Occasionally, what a student thinks she needs in terms of financial aid and loans will differ from the package offered to her by the financial aid office. In some cases, a student borrowed the maximum amount but still hasn't finished her degree program. A private lender can also deny a student a loan. In these cases, a student can appeal the decision, providing evidence to the lender or financial aid office that she legitimately needs the loan.
Things You'll Need
- Documentation of financial status
Confirm the reason your loan application was either denied or reduced. A private lender can deny an application if it thinks you or a parent have poor credit. Your school may refuse to certify or grant you a federal loan if your grades are low or if you've previously defaulted on a loan. In some cases, errors can occur, so you need to confirm the reasons before writing your appeal.
Develop a convincing argument for your appeal. For example, if your school thinks your grade point average is too low for aid, but in reality, you're still waiting for a missing grade or a grade was printed wrong, find the relevant data to back up your argument. Ask a professor to write a statement stating that the grade was inputted incorrectly.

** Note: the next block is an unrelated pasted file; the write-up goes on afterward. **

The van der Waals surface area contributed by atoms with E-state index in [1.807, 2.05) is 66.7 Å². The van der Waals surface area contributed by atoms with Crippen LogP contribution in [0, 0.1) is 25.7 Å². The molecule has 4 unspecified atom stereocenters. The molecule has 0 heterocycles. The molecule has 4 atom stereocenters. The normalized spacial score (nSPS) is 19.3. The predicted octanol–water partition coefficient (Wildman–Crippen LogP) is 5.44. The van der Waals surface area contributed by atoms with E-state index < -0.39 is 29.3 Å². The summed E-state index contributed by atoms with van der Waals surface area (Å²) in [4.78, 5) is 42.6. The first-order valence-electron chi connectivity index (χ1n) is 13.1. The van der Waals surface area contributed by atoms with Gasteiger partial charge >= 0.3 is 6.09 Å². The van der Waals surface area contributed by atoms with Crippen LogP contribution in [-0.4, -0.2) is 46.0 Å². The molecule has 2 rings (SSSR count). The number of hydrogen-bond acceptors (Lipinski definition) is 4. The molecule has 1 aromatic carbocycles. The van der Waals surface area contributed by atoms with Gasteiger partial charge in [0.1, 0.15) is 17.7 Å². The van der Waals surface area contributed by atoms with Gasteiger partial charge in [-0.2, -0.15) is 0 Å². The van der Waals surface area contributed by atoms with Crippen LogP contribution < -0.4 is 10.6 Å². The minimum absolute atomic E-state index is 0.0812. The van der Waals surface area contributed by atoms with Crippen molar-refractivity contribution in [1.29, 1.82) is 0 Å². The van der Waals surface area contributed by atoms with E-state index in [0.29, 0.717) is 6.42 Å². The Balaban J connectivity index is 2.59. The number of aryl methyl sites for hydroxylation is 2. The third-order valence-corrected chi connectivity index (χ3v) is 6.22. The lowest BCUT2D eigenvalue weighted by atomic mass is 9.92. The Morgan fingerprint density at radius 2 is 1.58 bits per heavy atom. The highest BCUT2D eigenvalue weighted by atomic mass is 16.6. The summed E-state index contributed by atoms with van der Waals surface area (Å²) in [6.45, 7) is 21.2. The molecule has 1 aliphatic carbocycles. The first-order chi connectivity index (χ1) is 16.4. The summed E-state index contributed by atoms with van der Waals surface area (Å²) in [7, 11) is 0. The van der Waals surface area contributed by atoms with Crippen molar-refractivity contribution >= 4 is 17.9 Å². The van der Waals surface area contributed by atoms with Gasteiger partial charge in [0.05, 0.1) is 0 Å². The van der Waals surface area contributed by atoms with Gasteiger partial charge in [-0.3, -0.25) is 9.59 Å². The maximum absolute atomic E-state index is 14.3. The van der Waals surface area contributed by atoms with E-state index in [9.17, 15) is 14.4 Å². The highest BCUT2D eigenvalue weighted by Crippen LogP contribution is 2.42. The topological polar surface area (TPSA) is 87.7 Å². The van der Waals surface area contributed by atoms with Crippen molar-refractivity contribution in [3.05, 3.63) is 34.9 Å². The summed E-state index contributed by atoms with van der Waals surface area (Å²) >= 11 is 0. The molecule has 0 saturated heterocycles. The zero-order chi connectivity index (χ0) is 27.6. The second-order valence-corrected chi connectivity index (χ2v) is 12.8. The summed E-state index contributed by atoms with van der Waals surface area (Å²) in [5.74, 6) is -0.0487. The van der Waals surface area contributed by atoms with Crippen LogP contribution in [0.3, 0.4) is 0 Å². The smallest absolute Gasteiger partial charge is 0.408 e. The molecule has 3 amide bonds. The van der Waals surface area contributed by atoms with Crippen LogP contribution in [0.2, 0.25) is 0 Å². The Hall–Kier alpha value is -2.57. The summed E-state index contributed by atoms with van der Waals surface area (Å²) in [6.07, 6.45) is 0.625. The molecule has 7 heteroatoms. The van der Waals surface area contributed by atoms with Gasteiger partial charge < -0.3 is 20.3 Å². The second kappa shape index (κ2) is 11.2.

Show proof that your financial situation has changed, if necessary. You may have applied for the loan when both you and your parents were employed and earning a decent amount of income. If someone has a lost a job since then, your financial status has changed -- making you more eligible for a loan. A medical emergency that involves unexpected medical bills may also make you more financially eligible for a loan.
Explain in the appeal letter or form why you have yet to complete your degree if that is the case. Some students take out the maximum loan amount they are eligible for, only to have circumstances such as illness prevent them from finishing the degree in a timely manner. Clearly explain why you need additional funding and what occurred to prevent you from completing the program as you intended. Ask a professor or advisor to support you by providing documentation as to what courses you still need to finish the degree.
Complete the appeal form provided by your school or the lender. Some institutions want you to write a letter and do not have a form. Address and send the letter to the proper person along with any paperwork that supports your appeal.